- For Teachers
Can you correct please?
You ask someone for directions
They asked me £ 10 for that scrap of metal
The ask a lot of money for that new house
NOT A TEACHER
They asked me £ 10 for that scrap of metal.
Why is this ambiguous? I understand this statement means "They wanted me to pay 10 pounds for that scrap of metal." Can it really mean something like "They offered me 10 pounds for that scrap of metal."?
I'm not a teacher, but I write for a living. Please don't ask me about 2nd conditionals, but I'm a safe bet for what reads well in (American) English.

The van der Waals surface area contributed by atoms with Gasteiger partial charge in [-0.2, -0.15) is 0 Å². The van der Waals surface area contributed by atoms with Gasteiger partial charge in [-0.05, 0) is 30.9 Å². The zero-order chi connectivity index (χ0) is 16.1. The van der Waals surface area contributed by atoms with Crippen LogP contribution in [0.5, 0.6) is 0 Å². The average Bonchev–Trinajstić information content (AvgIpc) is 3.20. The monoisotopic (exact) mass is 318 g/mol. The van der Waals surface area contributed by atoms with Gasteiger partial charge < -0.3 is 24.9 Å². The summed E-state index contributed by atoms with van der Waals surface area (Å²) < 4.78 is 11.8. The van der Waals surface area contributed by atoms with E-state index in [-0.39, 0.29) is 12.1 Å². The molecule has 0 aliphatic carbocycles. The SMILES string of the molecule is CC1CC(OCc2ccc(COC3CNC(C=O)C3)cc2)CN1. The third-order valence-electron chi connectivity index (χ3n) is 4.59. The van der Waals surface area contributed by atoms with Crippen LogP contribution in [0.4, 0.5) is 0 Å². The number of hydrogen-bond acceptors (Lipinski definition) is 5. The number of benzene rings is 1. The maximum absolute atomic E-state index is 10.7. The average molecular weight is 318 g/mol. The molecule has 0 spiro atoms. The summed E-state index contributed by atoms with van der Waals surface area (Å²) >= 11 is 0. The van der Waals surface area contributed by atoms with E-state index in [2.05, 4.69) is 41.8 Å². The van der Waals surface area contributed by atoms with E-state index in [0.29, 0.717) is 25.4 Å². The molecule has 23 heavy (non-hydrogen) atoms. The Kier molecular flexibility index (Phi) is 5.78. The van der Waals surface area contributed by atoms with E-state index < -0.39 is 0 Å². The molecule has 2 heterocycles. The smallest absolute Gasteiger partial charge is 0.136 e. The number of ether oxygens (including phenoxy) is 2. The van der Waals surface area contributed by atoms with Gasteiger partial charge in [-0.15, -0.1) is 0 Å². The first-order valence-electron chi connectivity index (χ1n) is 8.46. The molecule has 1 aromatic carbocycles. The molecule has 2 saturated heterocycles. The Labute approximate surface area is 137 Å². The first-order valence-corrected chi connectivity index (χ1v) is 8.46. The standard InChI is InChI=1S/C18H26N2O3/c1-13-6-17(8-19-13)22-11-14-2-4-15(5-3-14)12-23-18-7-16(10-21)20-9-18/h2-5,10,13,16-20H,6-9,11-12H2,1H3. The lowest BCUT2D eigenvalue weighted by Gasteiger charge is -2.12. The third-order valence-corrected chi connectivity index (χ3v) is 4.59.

It's confused because "asked" isn't used in that way. Either they "offered" you 10 pounds for the metal (they were buying) or they "were asking" 10 pounds (they were selling). You can't say they "asked me" in this context.
Is it correct to say They asked me to pay £10 for that scrap of metal?
You can, but it means something a bit different- they were making a request more than giving a price in your version IMO.
This seems to contradict the general rule whereby you ask for something in order to have it, and ask something in order to know it.
Last edited by licinio; 26-Feb-2012 at 17:24.
It is not an exception to any rule.
If you request something, you ask for it.
If you state the price your wish to receive for something, you ask that price.
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